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Sanjana Sanghi: "Cinema, to a Degree, has Set an Unrealistic Standard of Beauty for Women"

In a candid chat, the actor tells Cosmo Editor Nandini Bhalla about her growing-up years, the power of sisterhood and male gaze in cinema.

In Dil Bechara, Sanjana plays the role of thyroid-cancer patient Kizie, who falls in love with Manny [Sushant Singh Rajput] who has previously battled osteosarcoma. Sanjana’s performance—natural, believable—has been greeted with much enthusiasm. And Kizie’s character stayed with the actor for months after she finished shooting for the film. “I was a 21-year-old, fresh-out-of college graduate when I began prepping for Kizie. I am someone who pours all her energy into the task at hand,” she tells me. “So I had got so deeply into Kizie’s skin that it had become impossible for me to get out. That’s also because I am developing my craft right now. Even though I have been a child actor, and theatre artist and dancer, acting in a full-fledged feature film is a different skill and craft. When I see how Kareena Kapoor Khan can switch on and off, I wish I can get to that place soon, too.” 

“I’m also indulgent,” Sanjana continues, “I like being in the emotional spaces of my character, because that’s an escape. So my friends would say things like, ‘That wasn’t Sanj talking to us’ or ‘That wasn’t Sanj who came on this trip...it was Kizie!’ And I don’t even remember those trips or moments; they are just fading memories in my head because I was in this world of Manny and Kizie in Jamshedpur, both mentally and emotionally.”

Kizie is a character Sanjana brings up often, and with fondness. When we discuss the pressures young girls face to look a certain way, she tells me, “I do feel that cinema, to a degree, has set an unrealistic standard of beauty for women, because for so long, our films have been dominated by the male gaze. Which is why playing Kizie in my debut film was so liberating. She was a girl rid of all frills and expectations of what a girl ‘should’ look like, especially in Hindi films. No blow-dried hair, no make-up, no fancy clothes... She embraced all her conceivable ‘flaws’, and the beauty lay in how she never saw them as ‘flaws’ in the first place!

Sanjana Sanghi

As a little girl, Sanjana was somewhat shy. “I wasn’t an extroverted kid who wanted to perform on stage or made prefect.” Then, when she was six, Sanjana’s mother encouraged her to take up dancing with Ashley Lobo. “For the first few years, I’d cry before every class,” she laughs. “And then, two years in, I would cry if I had to miss class. Dance made me discover so many things about myself!”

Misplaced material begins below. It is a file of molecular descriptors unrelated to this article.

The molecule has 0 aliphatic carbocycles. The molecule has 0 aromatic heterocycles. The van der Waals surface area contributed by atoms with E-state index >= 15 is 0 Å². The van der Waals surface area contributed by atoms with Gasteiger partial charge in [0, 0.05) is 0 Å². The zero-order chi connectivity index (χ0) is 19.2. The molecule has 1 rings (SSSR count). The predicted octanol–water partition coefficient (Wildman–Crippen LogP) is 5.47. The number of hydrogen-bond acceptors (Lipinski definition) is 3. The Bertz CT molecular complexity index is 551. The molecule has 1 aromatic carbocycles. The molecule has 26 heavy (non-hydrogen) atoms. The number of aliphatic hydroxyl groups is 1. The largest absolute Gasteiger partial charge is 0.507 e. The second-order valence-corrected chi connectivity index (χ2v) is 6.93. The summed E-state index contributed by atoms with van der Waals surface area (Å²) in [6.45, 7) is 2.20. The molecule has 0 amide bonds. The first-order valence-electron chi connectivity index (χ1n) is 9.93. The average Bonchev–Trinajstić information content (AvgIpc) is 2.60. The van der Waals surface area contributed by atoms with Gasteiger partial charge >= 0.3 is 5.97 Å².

By the time she was in the 6th grade, Sanjana had undergone a transformation...and found herself on the fringe of her future career. She was 13 when Imtiaz Ali’s Rockstar happened for her—she played the role of Nargis Fakhri’s sister, Mandy. It was an experience that changed how the young girl saw herself, to a large degree. “At that age, to be thrown into a film like Rockstar was surreal in many ways,” she reveals. “So I’d say Sanjana, until 10, was a very under-confident and introverted and odd kind of girl. And Sanjana, a year or two later, became more confident and thought, ‘I’ll do what I want and stop caring about what people think!’ 

Growing up, Sanjana didn’t have many female friendships, and felt more comfortable around the guys. Then, she received an acceptance from Lady Shri Ram College for Women (LSR)—to study journalism-—and discovered the mighty power in sisterhood. “In college, I was surrounded by smart, strong women—all top performers from different cities. These friendships were built upon similar passions, a common worth ethic and desire to make the world a better place,” she says. “We partnered with each other and supported each other, and ended up doing some incredible things... I truly believe that’s what women should always do, whether it’s at the workplace or in life.” 

Sanjana Sanghi

Her college years were also when Sanjana began volunteering at a local NGO, teaching a group of under-previledged children. “It brought me so much joy, helping children, that I knew I wanted to continue doing this,” she says. “I was made the project head of the programme, and started training other volunteers. And from 50 children, we went to 2,500! Then, I started partnering with organisations to tour the country, and met students to take it to a bigger stage. I’ve been doing this for six years now, and it’s amazing!” 

I ask Sanjana how her friends and family would describe her, and she giggles before answering, “Probably as a disciplinarian. And also prone to being obsessed with whatever she is passionate about at the moment, whether it was academia in school and college or debating or performing!” 

“They give me my space, so there are no tussles anymore,” she continues. “They’re like, ‘If Sanj didn’t answer her phone, she must be doing something worthwhile’. And that, to me, is a testament of their faith in me because sometimes I am not the best friend or the best daughter because I get carried away. I was very selfish throughout our shoot for Dil Bechara. I went AWOL, and nobody could reach me.” 

Sanjana pauses, and then says with a wide smile, “But I’d also like to believe that I’m the heart and soul of their lives...” By the time she was in the 6th grade, Sanjana was more confident...and on the fringe of her future career. At the age of 13, Imtiaz Ali’s Rockstar happened, and that changed how the young girl  saw herself. “It had been a tough month up to the launch of Dil Bechara. And when I watched the film on Day 1, I cried through the entire thing.”

Sanjana Sanghi